World subways at scale

World subways at scale


The most unusual metro stations and undergrounds in Stockholm | Don I didn't realize that Stockholm is so creative in a way of arts. They really do have some beautiful underground decorations that I would like to see in person. Maybe one day I will. Until that day come, I will keep enjoying in these photos I decided to share with you. The Stockholm Metro (Swedish: Stockholms tunnelbana) is the metro system in Stockholm, Sweden. The system has 100 stations in use, of which 47 are underground and 53 above ground. Table of Contents -- Library of Congress Geography and Maps: An Illustrated Guide Credits for the print version of this guide: This publication was made possible by generous support from the James Madison Council, a national, private-sector advisory council dedicated to helping the Library of Congress share its unique resources with the nation and the world. From the Geography and Map Division, Ralph E. Ehrenberg, Gary L.

Binary - it's digitalicious! How binary works: The binary number system (aka base 2) represents values using two symbols, typically 0 and 1. Computers call these bits. A bit is either off (0) or on (1). Gothenburg tram network History[edit] The first tram line in Gothenburg was started in 1879 by the English company Gothenburg Tramway Ltd. This was a horse-drawn tramway, which stretched from Brunnsparken to Stigbergsliden. The city of Gothenburg bought the tramway in 1900, and introduced electrically powered trams only two years later, when Sigfrid Edström led the electrification of the trams. During the next 40 years, the tram system was heavily expanded, reaching outside the city borders by 1907, and Hisingen in 1940. In the 1960s, plans for converting the tram system to an underground rapid transit system were created, and the new tram sections to the Tynnered, Angered, Bergsjön and Länsmansgården suburbs were built free from level crossings and partly in tunnels to make a future conversion to underground standards easier.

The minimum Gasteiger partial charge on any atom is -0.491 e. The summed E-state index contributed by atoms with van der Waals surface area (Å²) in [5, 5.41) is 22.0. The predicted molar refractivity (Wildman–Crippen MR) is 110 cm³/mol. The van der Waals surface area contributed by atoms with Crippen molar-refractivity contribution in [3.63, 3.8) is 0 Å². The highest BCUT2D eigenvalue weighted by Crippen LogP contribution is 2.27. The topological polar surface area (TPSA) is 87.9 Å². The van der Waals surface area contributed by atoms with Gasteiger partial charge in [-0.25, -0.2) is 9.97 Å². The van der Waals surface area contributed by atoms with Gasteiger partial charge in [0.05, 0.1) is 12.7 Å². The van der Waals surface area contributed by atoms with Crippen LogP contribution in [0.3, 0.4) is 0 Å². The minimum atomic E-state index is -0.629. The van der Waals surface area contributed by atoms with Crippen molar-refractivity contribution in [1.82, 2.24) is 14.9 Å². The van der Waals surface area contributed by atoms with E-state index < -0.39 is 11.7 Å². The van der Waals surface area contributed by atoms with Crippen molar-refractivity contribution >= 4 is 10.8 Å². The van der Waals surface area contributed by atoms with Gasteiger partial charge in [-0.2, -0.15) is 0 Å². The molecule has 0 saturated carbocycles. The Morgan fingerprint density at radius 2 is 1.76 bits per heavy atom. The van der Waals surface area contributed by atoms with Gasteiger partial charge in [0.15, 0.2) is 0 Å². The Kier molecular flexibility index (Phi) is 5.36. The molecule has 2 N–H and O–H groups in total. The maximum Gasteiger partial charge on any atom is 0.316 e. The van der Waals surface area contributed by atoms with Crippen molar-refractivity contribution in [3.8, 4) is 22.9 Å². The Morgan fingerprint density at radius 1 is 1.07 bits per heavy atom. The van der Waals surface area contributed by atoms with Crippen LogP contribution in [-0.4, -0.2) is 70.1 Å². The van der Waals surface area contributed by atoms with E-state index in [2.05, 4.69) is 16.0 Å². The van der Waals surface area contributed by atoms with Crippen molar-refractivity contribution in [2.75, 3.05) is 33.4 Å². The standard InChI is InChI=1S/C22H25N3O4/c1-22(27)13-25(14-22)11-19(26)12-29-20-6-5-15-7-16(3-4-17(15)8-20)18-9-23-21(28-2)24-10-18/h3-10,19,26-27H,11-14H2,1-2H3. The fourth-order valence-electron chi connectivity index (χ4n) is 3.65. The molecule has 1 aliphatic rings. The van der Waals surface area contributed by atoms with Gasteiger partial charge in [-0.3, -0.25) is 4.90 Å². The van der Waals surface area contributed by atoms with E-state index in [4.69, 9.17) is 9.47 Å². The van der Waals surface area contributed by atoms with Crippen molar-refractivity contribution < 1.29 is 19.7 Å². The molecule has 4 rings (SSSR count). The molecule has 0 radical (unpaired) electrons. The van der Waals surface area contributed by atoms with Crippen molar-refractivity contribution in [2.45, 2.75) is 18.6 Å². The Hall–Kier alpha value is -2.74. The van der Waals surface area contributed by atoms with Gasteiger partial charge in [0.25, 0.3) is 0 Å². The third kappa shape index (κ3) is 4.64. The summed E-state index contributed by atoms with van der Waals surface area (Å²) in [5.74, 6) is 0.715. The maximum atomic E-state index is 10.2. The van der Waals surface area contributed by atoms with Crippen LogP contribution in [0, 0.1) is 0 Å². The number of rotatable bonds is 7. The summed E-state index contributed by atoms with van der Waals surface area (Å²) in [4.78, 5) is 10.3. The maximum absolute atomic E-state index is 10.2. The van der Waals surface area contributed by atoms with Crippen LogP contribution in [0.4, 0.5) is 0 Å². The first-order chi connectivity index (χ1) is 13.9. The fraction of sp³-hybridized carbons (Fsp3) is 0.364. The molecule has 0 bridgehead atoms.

Google Maps Transparencies Imagery ©2014 TerraMetrics Terms of Use Report a map error Exclusive excerpt from The Walking Dead novel Here's an exclusive excerpt from The Walking Dead: The Road to Woodbury, which is the sequel to The Walking Dead: Rise of The Governor by Robert Kirkman and Jay Bonansinga. The zombie plague unleashes its horrors on the suburbs of Atlanta without warning, pitting the living against the dead. Caught in the mass exodus, Lilly Caul struggles to survive in a series of ragtag encampments and improvised shelters. But the Walkers are multiplying. Dogged by their feral hunger for flesh and crippled by fear, Lilly relies on the protection of good Samaritans by seeking refuge in a walled-in town once known as Woodbury, Georgia.

Il fait beau dans l’métro! « Sketching with David Posted by mmonla in Architecture, Art and Design. trackback The Stockholm subway is a good example of public art, exhibiting the work of about 130 artists over 110km of track. In fact, it’s called the longest art gallery in the world… and sure, I can believe that. Some of the stations were dug out of solid rock with the ceilings and walls left with a cave-like feel. In short, they’ve managed to transform what looks like a set of fairly standard subway tunnels into a very interesting experience.

World Sunlight Map Watch the sun rise and set all over the world on this real-time, computer-generated illustration of the earth's patterns of sunlight and darkness. The clouds are updated daily with current weather satellite imagery. The Mercator projection used here is one way of looking at the spherical earth as a flat map. Used since the 16th century for navigation, straight lines on this map can be used accurately as compass bearings but the size and shape of continents are distorted. Compare this with Peters, Mollweide or equirectangular projection maps. Also available is a semi-realistic view of dawn and dusk from far above the Earth, a look at the moon, and information about how this works.

Gridded Population of the World - GPW v3 Introduction GPWv3 depicts the distribution of human population across the globe. GPWv3 provides globally consistent and spatially explicit human population information and data for use in research, policy making, and communications. This is a gridded, or raster, data product that renders global population data at the scale and extent required to demonstrate the spatial relationship of human populations and the environment across the globe.The purpose of GPW is to provide a spatially disaggregated population layer that is compatible with data sets from social, economic, and Earth science fields.The gridded data set is constructed from national or subnational input units (usually administrative units) of varying resolutions.